A Concert Hall Restored
Severance Hall, although a beautiful 1930s-vintage neo-classical building, was less well known than its primary occupant: the Cleveland Orchestra, conducted for many years by George Szell. Over time, the world-class symphony grew in fame, while the building suffered from a series of misguided "renovations."
Now the building has been restored to its original design intent by the Washington D.C. firm, David M. Schwarz/Architectural Services. The award-winning restoration has achieved a difficult balance between acoustic excellence and visual fidelity to the original.
The project includes 39,000 square feet (3600 square meters) of new construction, which has been carefully designed to match the original building, both inside and out. The architects did not want to "introduce any elements that would compete with the original design."
Although historical purists may take issue with this approach, preferring instead to make any new construction clearly discernible from the original, the new work is undeniably well matched to the existing. Only in the color difference between new and weathered limestone are there obvious hints at the distinction. And the Washington Chapter of the American Institute of Architects has recently honored the project with its 2000 Award of Merit in Historical Resources.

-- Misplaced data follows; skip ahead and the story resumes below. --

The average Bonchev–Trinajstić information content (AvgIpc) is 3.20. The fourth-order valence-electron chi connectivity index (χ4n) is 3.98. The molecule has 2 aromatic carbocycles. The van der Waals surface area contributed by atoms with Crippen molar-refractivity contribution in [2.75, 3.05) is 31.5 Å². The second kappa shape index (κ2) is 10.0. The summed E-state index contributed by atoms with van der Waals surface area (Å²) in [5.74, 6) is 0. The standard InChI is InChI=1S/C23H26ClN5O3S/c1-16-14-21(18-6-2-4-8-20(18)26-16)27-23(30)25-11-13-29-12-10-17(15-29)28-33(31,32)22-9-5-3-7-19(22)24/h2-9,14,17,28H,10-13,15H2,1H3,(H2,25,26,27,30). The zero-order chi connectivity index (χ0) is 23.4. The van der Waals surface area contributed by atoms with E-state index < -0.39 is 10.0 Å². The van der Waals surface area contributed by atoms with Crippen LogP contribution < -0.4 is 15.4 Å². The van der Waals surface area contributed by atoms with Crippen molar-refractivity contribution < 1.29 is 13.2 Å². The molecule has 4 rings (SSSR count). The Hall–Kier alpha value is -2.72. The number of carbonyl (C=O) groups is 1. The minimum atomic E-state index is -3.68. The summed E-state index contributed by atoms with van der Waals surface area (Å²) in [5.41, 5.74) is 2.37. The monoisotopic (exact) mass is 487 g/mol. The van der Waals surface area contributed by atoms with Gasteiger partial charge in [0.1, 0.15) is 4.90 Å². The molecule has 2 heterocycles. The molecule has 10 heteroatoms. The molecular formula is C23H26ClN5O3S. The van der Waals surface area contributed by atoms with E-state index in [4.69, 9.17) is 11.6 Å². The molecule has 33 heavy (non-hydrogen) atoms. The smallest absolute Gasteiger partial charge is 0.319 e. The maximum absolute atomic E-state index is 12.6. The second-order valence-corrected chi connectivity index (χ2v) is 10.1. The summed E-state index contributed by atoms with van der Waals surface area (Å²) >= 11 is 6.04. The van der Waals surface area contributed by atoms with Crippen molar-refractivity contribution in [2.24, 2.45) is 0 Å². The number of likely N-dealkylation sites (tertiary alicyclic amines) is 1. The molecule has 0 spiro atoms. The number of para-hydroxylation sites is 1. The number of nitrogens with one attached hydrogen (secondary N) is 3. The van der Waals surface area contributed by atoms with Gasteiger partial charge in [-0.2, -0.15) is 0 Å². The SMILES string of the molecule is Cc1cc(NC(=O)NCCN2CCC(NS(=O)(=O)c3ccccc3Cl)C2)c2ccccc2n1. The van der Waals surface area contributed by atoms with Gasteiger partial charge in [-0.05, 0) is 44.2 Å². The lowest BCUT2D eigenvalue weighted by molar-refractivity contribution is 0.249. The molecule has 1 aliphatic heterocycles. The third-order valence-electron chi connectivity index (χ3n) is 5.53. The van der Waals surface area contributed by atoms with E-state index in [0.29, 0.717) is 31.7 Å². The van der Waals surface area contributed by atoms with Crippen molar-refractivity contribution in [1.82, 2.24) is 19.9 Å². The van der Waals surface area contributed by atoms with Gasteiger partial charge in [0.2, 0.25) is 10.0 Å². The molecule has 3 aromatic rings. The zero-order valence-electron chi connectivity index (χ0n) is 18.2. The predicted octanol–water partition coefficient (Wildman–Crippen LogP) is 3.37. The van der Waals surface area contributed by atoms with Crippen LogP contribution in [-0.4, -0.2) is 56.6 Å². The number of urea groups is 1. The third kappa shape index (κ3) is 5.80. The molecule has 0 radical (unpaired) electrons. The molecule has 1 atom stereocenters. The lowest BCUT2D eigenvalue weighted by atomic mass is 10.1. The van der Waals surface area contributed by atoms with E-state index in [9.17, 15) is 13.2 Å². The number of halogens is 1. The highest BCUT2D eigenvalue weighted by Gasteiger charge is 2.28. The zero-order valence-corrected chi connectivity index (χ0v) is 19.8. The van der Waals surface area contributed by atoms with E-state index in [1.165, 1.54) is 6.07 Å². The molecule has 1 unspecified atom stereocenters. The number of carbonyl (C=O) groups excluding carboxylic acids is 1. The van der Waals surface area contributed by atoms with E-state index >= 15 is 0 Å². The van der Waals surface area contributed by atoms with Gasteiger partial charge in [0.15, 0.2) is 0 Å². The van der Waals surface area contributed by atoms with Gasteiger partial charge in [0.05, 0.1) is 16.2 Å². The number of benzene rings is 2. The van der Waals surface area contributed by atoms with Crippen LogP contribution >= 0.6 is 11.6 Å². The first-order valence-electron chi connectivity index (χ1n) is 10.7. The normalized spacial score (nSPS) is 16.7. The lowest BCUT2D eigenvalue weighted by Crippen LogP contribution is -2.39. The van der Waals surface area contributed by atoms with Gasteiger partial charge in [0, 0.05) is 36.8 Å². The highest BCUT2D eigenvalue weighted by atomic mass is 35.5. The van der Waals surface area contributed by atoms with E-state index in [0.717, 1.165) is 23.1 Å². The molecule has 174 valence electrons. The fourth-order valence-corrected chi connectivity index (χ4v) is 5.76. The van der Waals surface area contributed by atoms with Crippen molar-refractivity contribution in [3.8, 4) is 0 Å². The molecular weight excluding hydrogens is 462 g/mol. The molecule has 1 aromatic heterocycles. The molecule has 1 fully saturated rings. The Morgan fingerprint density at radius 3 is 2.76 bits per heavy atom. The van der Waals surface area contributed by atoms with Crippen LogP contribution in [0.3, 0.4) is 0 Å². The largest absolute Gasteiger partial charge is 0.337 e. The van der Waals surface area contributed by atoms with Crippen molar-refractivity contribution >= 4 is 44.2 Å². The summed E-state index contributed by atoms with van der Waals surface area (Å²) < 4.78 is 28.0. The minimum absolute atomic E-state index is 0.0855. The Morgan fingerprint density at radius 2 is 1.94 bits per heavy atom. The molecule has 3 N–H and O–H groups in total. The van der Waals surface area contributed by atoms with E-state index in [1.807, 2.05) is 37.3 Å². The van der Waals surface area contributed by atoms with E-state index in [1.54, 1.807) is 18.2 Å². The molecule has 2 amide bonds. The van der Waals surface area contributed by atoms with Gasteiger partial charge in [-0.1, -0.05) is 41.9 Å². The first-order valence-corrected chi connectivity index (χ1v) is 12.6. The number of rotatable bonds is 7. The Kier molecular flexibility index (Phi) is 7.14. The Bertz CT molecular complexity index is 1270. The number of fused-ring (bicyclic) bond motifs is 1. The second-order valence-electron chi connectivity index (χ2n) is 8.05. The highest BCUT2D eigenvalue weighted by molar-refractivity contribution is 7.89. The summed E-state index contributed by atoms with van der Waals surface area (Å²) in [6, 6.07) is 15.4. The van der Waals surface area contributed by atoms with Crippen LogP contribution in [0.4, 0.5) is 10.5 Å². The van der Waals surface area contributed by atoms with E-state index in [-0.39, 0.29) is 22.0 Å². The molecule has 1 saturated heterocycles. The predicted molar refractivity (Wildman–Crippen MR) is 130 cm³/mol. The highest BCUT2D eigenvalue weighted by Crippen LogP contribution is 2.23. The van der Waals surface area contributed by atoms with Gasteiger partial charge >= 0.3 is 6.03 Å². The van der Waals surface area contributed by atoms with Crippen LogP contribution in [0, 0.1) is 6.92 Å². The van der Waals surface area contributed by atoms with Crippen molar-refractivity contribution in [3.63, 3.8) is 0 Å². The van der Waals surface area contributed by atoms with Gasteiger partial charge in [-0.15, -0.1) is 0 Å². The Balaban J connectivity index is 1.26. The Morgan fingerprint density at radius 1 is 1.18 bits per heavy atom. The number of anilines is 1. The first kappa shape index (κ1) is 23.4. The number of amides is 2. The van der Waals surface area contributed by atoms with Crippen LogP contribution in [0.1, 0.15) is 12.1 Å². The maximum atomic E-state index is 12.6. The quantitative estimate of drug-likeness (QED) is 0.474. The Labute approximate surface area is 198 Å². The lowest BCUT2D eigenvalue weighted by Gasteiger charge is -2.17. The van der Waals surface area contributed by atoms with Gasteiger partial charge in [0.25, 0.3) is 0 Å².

A Checkered History
Severance Hall, originally designed by architects Walker & Weeks, was a neoclassical building of Ohio sandstone and Indiana limestone, completed in 1931. The building interior was an eclectic combination of many materials and styles—Art Deco, Classicism, and Egyptian Revival—as was common in the early 20th century.
Eventually, the architectural significance of the building was recognized by local and national preservation societies, including the Cleveland Landmarks Commission and the National Register of Historic Places.
The newly-restored Severance Concert Hall is home to the highly esteemed Cleveland Orchestra.
Photo: Steve Hall/ Hedrich Blessing
New construction was designed to match the existing in style and materials.
Photo: Justin Maconochie/ Hedrich Blessing
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